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Smallville “Rogue” Review (S1E9)

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Man, you guys, Kevin Costner’s Jonathan Kent may have been right in Man of Steel after all; Clark using his powers to save a dog is a danger to his secret! Of course, that doesn’t change the fact that the DCEU version was a terrible father, with “Rogue” serving as a great showcase for how much better the Smallville interpretation of the character is. The subplots may have been slight this week, but it was a great week for the Kent family proper.

The story itself was a familiar one in superhero narratives, with Clark’s secret discovered by a criminal – in this case, crooked cop Sam Phelan – and being exploited to devious ends. But while the plot beats were familiar, the performances helped make this an enjoyable episode, telling a recognizable story extremely well. For one, Tom Welling did great work as a conflicted Clark, showing him as a young man struggling to find a middle ground between doing the right thing and protecting his family. Similarly, John Schneider was able to bring a real sense of menace to Pa Kent as he threatened Phelan.

Even better, this episode truly laid out the beliefs of this show’s versions of Jonathan and Martha Kent. First and foremost, they want to protect Clark because they love and care for him. However, the last thing they expect is for him to live in fear and hiding, telling him they would never ask him not to be the person he is. This is in regards to both his powers themselves and the fact that he uses them to save people. This is a version of Jonathan Kent that worries about Clark stopping a bus with his strength, but would never expect him to let people die instead.

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Phelan himself was an appropriately scummy figure, one the show doesn’t even try to give any real depth. Really, it’s fine that we don’t get much on the guy, as he serves his purpose of putting the Kent family into a bind. Besides, from the second he learns Clark’s identity, it’s fairly obvious he’s going to die by episode’s end, the show not far enough along in its run to start letting people in on Clark’s secret. That said, the ending was a bit easy, with Phelan turning into a crazed maniac so he could get gunned down. Similarly, Jonathan getting out of jail seemed to happen a bit quick as well.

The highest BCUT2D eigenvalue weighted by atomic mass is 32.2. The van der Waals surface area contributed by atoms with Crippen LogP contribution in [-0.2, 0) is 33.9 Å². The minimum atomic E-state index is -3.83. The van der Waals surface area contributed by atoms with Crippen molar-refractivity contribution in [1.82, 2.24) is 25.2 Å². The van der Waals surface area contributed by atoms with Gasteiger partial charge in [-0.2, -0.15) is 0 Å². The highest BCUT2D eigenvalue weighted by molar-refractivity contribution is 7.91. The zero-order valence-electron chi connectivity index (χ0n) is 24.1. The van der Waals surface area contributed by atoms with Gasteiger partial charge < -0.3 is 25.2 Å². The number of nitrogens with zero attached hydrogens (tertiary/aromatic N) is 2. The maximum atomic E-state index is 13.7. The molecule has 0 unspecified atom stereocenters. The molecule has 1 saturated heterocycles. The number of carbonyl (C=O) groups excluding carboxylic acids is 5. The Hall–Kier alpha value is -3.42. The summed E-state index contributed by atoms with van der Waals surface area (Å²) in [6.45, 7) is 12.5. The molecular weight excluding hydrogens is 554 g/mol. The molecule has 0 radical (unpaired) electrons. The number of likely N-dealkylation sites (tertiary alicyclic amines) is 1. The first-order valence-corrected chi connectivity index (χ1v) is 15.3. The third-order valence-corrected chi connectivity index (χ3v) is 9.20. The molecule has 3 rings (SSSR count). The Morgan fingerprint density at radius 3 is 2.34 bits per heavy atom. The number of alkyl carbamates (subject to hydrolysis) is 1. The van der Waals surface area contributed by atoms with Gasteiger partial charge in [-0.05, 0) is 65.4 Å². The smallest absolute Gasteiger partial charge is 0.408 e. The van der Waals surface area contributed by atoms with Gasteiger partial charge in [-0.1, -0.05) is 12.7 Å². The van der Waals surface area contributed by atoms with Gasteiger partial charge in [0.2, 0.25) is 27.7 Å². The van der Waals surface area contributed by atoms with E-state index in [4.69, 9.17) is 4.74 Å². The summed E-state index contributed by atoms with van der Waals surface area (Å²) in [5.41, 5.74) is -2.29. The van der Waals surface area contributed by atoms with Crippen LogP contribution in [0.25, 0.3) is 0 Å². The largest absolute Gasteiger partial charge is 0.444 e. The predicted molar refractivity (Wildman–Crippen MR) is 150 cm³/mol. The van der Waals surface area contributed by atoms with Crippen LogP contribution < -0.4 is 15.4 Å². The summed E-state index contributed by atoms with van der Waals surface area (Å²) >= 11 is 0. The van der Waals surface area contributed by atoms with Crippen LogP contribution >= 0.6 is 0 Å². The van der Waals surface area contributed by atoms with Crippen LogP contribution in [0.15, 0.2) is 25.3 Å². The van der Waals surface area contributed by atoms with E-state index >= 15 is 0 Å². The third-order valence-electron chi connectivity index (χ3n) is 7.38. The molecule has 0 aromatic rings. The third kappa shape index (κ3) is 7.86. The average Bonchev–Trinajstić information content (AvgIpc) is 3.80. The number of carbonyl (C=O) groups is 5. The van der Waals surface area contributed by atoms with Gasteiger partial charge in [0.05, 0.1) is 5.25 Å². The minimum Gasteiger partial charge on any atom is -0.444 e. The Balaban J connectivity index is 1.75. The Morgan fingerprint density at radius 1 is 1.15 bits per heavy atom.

Though the episode ends with Lex getting his first look at a blurred, super-speed Clark, his main story this week involved the return of an old flame, Victoria Hardwick. She’s come to try and get him to defect from LexCorp to her father’s company; in turn, Lex convinces her they should take both companies for themselves. This is more set-up than anything else, so I’m sure they’ll be more to say down the road.

Chloe, meanwhile, got a surprisingly effective arc herself, temporarily losing her position as editor of the school paper to Lana. Again, the story here is played out, with Chloe being jealous of Clark’s admiration of Lana, but Allison Mack does some stellar, subtle work as Chloe. From the look she gives Clark early on to the way her eyes slightly well as she talks about their being nothing between them, it’s quickly becoming clear that Mack may just be the show’s secret weapon. Just another way this episode succeeded in providing a much better hour of television than initially suspected.

Random Asides

– Low-Stakes Lex strikes again, inviting both Clark and Lana to the museum reception in order to try to get the two together.

– Seriously, what was Phelan’s plan if dropping that engine on Clark didn’t work? Just accept the murder of a teenage boy on a hunch?

– Overall, the performances were strong this week, but Phelan and Clark were hamming it up big time in their confrontation in the kitchen. Fortunately, Clark had already punched out a pillar, getting the scenery into nice, chewable chunks.

Pete Watch: I think Jonathan mentioned his dad was a lawyer?

Final Score: 8.5 out of 10

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